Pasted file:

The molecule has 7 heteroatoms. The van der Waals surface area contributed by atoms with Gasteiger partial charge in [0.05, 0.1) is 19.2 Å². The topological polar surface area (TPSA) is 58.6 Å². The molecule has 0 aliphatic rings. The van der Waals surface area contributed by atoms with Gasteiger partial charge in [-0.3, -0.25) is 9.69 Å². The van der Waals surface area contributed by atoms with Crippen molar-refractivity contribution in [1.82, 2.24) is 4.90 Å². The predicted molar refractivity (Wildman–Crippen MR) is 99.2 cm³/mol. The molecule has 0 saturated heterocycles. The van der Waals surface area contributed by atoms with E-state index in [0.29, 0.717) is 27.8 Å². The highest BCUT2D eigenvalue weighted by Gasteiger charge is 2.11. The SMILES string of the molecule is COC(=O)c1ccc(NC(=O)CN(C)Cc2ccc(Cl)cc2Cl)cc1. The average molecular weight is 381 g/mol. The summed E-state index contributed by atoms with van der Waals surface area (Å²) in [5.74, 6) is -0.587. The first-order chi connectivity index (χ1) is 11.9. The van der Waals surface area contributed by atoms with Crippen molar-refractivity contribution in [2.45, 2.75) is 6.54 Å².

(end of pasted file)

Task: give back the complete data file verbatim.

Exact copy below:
The molecule has 7 heteroatoms. The van der Waals surface area contributed by atoms with Gasteiger partial charge in [0.05, 0.1) is 19.2 Å². The topological polar surface area (TPSA) is 58.6 Å². The molecule has 0 aliphatic rings. The van der Waals surface area contributed by atoms with Gasteiger partial charge in [-0.3, -0.25) is 9.69 Å². The van der Waals surface area contributed by atoms with Crippen molar-refractivity contribution in [1.82, 2.24) is 4.90 Å². The predicted molar refractivity (Wildman–Crippen MR) is 99.2 cm³/mol. The molecule has 0 saturated heterocycles. The van der Waals surface area contributed by atoms with E-state index in [0.29, 0.717) is 27.8 Å². The highest BCUT2D eigenvalue weighted by Gasteiger charge is 2.11. The SMILES string of the molecule is COC(=O)c1ccc(NC(=O)CN(C)Cc2ccc(Cl)cc2Cl)cc1. The average molecular weight is 381 g/mol. The summed E-state index contributed by atoms with van der Waals surface area (Å²) in [5.74, 6) is -0.587. The first-order chi connectivity index (χ1) is 11.9. The van der Waals surface area contributed by atoms with Crippen molar-refractivity contribution in [2.45, 2.75) is 6.54 Å².